Wednesday, November 16, 2011

Memorising Books

"All of us have photographic memories, but spend a lifetime learning how to block off the things that are really in there." Granger in Fahrenheit 451. In Fahrenheit 451 there is a group of men who memorise books because they want to preserve them if all the physical copies are burned.

This was the natural state of books before the printing press. The Iliad, the Táin Bó Cúailnge and other epic poems were designed to be memorised and recited rather than read. But what books do people memorize now? I have included the text file size to give some idea of how long the book is.

The Bible 4.2 MB
I have never heard of anyone who memorized the bible but it does seem oddly popular. A Plan For Memorizing The New Testament In 5 Years. The New testament is 996 kB in size. I have never met anyone who has memorised the bible. How many people have?

Milton: Paradise Lost John Basinger did this in his 70's. 12 books, 10565 lines and 60,000 words in 8 years. The filesize is about 495 kB.

The Qu'ran 1.1 MB People who have memorised this have a special name of Hafidh. 'The total number of hafidh and hafidhas currently alive in the world has been estimated in the tens of millions.'

'But becoming a hafiz is also believed to bring rewards in the hereafter, guaranteeing the person entrance to heaven, along with 10 other people of his choosing, provided he does not forget the verses and continues to practice Islam.'

'The children, ages 7 to 14, are full-time students, in class 8 a.m. to 5 p.m., Monday through Friday, even in the summer. But they are not studying math, science or English. Instead, they are memorizing all 6,200 verses in the Koran, a task that usually takes two to three years.'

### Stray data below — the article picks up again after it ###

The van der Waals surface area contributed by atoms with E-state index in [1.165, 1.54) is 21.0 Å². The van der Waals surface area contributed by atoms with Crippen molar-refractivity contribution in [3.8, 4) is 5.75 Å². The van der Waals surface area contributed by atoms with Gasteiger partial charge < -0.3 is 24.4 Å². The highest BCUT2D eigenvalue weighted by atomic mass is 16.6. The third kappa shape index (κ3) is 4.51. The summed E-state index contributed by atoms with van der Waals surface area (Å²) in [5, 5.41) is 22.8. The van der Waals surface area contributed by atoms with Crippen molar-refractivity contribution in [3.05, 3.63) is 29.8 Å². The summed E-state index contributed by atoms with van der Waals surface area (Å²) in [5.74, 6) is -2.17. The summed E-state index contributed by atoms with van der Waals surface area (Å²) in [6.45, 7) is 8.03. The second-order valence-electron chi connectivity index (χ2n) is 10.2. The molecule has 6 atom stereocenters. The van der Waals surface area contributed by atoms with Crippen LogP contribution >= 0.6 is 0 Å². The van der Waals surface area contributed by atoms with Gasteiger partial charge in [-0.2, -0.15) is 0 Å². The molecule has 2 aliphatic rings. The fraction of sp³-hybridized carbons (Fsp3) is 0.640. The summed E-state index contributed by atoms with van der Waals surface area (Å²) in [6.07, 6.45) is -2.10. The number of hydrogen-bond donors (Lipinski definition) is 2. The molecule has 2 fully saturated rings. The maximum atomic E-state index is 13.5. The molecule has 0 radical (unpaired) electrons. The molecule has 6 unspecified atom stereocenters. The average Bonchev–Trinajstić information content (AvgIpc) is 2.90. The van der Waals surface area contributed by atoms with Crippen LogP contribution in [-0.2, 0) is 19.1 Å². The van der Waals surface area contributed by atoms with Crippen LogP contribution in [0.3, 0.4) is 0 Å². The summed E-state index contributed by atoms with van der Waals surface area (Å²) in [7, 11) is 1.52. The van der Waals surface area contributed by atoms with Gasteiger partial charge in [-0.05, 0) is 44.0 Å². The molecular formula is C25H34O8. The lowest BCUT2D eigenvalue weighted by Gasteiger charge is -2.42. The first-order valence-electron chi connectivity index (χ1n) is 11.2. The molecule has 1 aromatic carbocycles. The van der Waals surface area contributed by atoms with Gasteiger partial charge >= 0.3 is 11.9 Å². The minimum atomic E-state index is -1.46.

that is three years of full time work? Over 5000 hours or over half way to Gladwell's 10000 hours theory. Presumably once you spend 5000 hours memorising the Qur'an you would spend a considerable amount of time thinking and discussing it. Which means there are millions of near genius level experts in the Qur'an in the world.

I can think of things I would rather be an expert in but it is worth considering what it is about the Qu'ran that devotes this level of commitment to it.

Mao: The Little Red Book 273kb

One of the most read books ever. It still seems remarkably popular given it was written by the man who killed the most people ever.

'Acknowledging that she had never memorized Mao's quotations, Chen Di said the indoctrination of Mao, which was still inscribed on a few school walls today, was impressed in her mind as a primary school girl.' I cannot find a figure on how many people memorized all of this book but at 900 million copies 'sold' and many of them expected to memorise large passages it must be in the millions.

The Torah: Memorizing the Jewish holy book seems to have an important place in the religion but I cannot get any figures on how many people today have done this.

Can you think of any others? Dr Seuss' 'Cat in the Hat' has probably been memorised by many adults just from reading it to their kids a thousand times.